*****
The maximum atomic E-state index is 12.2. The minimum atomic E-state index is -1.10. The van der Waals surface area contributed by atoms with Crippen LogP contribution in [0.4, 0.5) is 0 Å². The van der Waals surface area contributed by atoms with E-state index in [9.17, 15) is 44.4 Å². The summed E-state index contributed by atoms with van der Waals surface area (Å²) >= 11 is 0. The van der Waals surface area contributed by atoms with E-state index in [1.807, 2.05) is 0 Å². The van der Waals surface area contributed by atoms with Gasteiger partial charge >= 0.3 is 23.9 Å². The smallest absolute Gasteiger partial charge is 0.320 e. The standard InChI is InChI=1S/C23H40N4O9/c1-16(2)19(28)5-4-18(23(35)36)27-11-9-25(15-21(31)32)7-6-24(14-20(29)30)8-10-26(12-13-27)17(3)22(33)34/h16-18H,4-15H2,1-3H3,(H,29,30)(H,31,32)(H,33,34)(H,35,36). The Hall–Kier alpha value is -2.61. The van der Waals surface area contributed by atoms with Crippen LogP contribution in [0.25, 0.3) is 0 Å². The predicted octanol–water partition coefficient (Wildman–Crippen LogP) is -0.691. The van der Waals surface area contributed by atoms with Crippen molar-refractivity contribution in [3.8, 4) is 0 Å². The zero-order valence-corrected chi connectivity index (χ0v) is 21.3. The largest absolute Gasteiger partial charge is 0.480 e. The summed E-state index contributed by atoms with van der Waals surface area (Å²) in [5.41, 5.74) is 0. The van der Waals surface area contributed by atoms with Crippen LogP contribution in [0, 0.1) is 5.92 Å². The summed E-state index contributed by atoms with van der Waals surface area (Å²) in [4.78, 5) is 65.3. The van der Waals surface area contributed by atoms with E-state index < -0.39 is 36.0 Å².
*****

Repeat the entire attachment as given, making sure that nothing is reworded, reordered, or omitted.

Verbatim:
The maximum atomic E-state index is 12.2. The minimum atomic E-state index is -1.10. The van der Waals surface area contributed by atoms with Crippen LogP contribution in [0.4, 0.5) is 0 Å². The van der Waals surface area contributed by atoms with E-state index in [9.17, 15) is 44.4 Å². The summed E-state index contributed by atoms with van der Waals surface area (Å²) >= 11 is 0. The van der Waals surface area contributed by atoms with E-state index in [1.807, 2.05) is 0 Å². The van der Waals surface area contributed by atoms with Gasteiger partial charge >= 0.3 is 23.9 Å². The smallest absolute Gasteiger partial charge is 0.320 e. The standard InChI is InChI=1S/C23H40N4O9/c1-16(2)19(28)5-4-18(23(35)36)27-11-9-25(15-21(31)32)7-6-24(14-20(29)30)8-10-26(12-13-27)17(3)22(33)34/h16-18H,4-15H2,1-3H3,(H,29,30)(H,31,32)(H,33,34)(H,35,36). The Hall–Kier alpha value is -2.61. The van der Waals surface area contributed by atoms with Crippen LogP contribution in [0.25, 0.3) is 0 Å². The predicted octanol–water partition coefficient (Wildman–Crippen LogP) is -0.691. The van der Waals surface area contributed by atoms with Crippen molar-refractivity contribution in [3.8, 4) is 0 Å². The zero-order valence-corrected chi connectivity index (χ0v) is 21.3. The largest absolute Gasteiger partial charge is 0.480 e. The summed E-state index contributed by atoms with van der Waals surface area (Å²) in [5.41, 5.74) is 0. The van der Waals surface area contributed by atoms with Crippen LogP contribution in [0, 0.1) is 5.92 Å². The summed E-state index contributed by atoms with van der Waals surface area (Å²) in [4.78, 5) is 65.3. The van der Waals surface area contributed by atoms with E-state index < -0.39 is 36.0 Å².